Go Beyond Reading Diversely: Buy Diversely, Too

Aimee Miles

Staff Writer

Aimee Miles is a newly-minted librarian, mother to two small children, and former grand champion goat showman. She has collected two citizenships, three different driver’s licenses, and approximately 300 dearly loved books. Sadly, she currently has zero goats. You can see her quiet Twitter at Icanread4Miles and her blog on children's books at https://bringthemupbookish.wordpress.com

I’m guessing you are here at Book Riot because you love the content as well as the specific commitment to highlighting under-represented voices. It’s one of my favorite parts about Book Riot, too.

My reading last year consisted of about 25% books by POC authors. That’s—well, it’s kind of the most basic okayish that I could/should do. This year, my reading is currently about 26% by authors of color, so I’ve got plenty of room for improvement and plenty of time to improve.

Anxiously awaiting Book 3. . .

However, I’m a heavy library user so my reading and my purchasing are not the same data. When I look at my bookshelves at home, they are not even scraping the bottom of racial diversity. Of my book purchases last year, only 15% were by authors of color. Slightly better than my 12.5% from the year before. Currently, I’m at 28.5%, which is a good start. Ok, well, at least it’s better than last year.

My personal purchases aren’t going to change the perspective of the entire publishing industry. But just like the way that my personal reading habits won’t diversify the industry, collective consciousness about our collective purchasing already makes clear statements to publishers. Book purchases offer easily measured quantitative data to publishers about their books. This data impacts which authors are picked up, the kinds of contracts they get, and how publishers promote their book.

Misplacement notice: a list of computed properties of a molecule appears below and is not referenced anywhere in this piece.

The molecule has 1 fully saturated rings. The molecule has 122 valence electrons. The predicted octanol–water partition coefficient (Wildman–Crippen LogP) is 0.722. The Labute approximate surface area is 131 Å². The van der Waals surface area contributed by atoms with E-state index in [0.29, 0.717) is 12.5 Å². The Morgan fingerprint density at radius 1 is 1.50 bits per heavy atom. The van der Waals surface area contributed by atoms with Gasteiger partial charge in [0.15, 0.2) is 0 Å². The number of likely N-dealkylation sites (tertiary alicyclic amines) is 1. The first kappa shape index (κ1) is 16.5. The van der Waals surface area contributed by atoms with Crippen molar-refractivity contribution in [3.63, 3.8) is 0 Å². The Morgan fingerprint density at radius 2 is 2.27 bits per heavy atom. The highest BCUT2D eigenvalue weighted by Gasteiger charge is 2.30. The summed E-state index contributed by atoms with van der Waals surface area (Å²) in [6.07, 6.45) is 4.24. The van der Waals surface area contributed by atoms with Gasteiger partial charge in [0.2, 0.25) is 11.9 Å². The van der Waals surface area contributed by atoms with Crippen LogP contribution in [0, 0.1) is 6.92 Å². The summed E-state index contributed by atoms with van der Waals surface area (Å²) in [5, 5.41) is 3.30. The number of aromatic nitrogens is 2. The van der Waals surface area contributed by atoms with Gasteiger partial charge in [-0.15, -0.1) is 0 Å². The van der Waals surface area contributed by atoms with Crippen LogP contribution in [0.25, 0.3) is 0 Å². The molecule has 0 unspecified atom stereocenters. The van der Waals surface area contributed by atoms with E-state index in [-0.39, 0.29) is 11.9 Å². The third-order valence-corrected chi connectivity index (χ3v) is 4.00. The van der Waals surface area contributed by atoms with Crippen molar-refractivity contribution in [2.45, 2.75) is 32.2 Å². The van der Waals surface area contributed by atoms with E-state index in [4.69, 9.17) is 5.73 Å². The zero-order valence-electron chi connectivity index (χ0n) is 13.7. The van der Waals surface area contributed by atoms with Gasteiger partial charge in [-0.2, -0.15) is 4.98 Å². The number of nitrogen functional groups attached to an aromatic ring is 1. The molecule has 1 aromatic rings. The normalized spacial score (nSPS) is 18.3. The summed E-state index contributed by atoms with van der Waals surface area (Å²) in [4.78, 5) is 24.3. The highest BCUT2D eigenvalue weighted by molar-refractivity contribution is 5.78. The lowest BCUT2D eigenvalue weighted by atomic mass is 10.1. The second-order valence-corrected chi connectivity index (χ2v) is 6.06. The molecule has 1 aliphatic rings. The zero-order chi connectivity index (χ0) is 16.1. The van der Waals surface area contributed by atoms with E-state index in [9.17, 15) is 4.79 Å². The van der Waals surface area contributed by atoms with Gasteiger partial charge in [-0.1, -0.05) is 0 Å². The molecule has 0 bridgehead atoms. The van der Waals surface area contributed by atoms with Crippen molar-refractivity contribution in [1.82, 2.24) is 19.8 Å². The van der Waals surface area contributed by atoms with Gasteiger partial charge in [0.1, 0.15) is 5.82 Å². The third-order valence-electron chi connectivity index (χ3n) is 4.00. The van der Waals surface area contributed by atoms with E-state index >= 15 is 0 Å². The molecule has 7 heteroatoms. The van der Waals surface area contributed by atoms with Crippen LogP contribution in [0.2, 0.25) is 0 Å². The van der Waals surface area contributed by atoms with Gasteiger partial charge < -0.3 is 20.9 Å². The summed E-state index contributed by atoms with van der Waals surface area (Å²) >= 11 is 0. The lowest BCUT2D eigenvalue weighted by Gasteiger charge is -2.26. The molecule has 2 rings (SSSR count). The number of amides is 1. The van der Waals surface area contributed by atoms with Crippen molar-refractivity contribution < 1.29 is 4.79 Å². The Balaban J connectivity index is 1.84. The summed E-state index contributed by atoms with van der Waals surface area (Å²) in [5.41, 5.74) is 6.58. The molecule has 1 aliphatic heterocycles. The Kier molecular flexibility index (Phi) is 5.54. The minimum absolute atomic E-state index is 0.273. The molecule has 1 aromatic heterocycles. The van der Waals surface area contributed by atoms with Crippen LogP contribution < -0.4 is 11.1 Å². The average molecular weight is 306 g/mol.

I listen to a lot of audiobooks, but find it pretty patchy when looking for books to listen to by authors of color. Children’s books are very white author-dominated, as are romance books. And can someone find me a fantasy series by an author of color with four books or more? Sabaa’s not done with her series yet, and even beloved N.K. has written her stories in trilogies (whether by her design or designed by her contract, I don’t know.)

#WeNeedDiverseBooks has opened conversation about the diversity of narratives we are consuming (or the lack thereof). But after that, we need to talk about the diversity of our purchases. Who we are giving money to? Who are we telling publishers are the authors who are worth the money? #WeNeedToBuyDiverseBooksAsWellAsReadDiverseBooks

I’m not saying that everyone must go out and buy lots of books or that you can’t still support authors you love simply because they are white. And I didn’t even talk about other kinds of diversity. However, it is worth looking at your book purchases, if and when you make them, and seeing if you really are putting your money where your mouth is.